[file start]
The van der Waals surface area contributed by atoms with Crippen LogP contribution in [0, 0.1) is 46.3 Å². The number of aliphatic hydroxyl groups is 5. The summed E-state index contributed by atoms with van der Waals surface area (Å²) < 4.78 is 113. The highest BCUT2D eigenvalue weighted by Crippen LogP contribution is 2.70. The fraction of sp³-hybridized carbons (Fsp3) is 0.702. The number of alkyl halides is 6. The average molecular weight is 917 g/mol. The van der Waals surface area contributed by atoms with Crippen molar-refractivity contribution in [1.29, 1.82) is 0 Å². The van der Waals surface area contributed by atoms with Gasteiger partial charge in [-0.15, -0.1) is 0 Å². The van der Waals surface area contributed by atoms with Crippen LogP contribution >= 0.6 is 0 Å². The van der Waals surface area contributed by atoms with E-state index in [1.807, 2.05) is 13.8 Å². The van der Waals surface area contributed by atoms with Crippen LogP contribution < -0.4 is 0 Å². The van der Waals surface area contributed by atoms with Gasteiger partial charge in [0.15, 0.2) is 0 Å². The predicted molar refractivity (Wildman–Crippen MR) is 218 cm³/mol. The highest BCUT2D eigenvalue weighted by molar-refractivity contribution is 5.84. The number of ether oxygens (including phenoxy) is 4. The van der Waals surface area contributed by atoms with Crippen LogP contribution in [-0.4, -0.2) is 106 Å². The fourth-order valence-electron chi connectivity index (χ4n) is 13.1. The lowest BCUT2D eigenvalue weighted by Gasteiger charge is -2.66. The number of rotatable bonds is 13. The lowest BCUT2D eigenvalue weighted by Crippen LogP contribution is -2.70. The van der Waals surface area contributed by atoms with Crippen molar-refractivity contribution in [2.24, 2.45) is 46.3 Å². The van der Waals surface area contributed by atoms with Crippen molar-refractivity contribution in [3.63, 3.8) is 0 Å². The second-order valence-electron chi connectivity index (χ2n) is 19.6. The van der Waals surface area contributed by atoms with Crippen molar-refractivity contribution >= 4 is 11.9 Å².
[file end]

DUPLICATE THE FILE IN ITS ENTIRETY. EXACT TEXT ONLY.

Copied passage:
The van der Waals surface area contributed by atoms with Crippen LogP contribution in [0, 0.1) is 46.3 Å². The number of aliphatic hydroxyl groups is 5. The summed E-state index contributed by atoms with van der Waals surface area (Å²) < 4.78 is 113. The highest BCUT2D eigenvalue weighted by Crippen LogP contribution is 2.70. The fraction of sp³-hybridized carbons (Fsp3) is 0.702. The number of alkyl halides is 6. The average molecular weight is 917 g/mol. The van der Waals surface area contributed by atoms with Crippen molar-refractivity contribution in [1.29, 1.82) is 0 Å². The van der Waals surface area contributed by atoms with Gasteiger partial charge in [-0.15, -0.1) is 0 Å². The van der Waals surface area contributed by atoms with Crippen LogP contribution >= 0.6 is 0 Å². The van der Waals surface area contributed by atoms with E-state index in [1.807, 2.05) is 13.8 Å². The van der Waals surface area contributed by atoms with Crippen LogP contribution < -0.4 is 0 Å². The van der Waals surface area contributed by atoms with Gasteiger partial charge in [0.15, 0.2) is 0 Å². The predicted molar refractivity (Wildman–Crippen MR) is 218 cm³/mol. The highest BCUT2D eigenvalue weighted by molar-refractivity contribution is 5.84. The number of ether oxygens (including phenoxy) is 4. The van der Waals surface area contributed by atoms with Crippen LogP contribution in [-0.4, -0.2) is 106 Å². The fourth-order valence-electron chi connectivity index (χ4n) is 13.1. The lowest BCUT2D eigenvalue weighted by Gasteiger charge is -2.66. The number of rotatable bonds is 13. The lowest BCUT2D eigenvalue weighted by Crippen LogP contribution is -2.70. The van der Waals surface area contributed by atoms with Crippen molar-refractivity contribution in [2.24, 2.45) is 46.3 Å². The van der Waals surface area contributed by atoms with Crippen molar-refractivity contribution in [3.63, 3.8) is 0 Å². The second-order valence-electron chi connectivity index (χ2n) is 19.6. The van der Waals surface area contributed by atoms with Crippen molar-refractivity contribution >= 4 is 11.9 Å².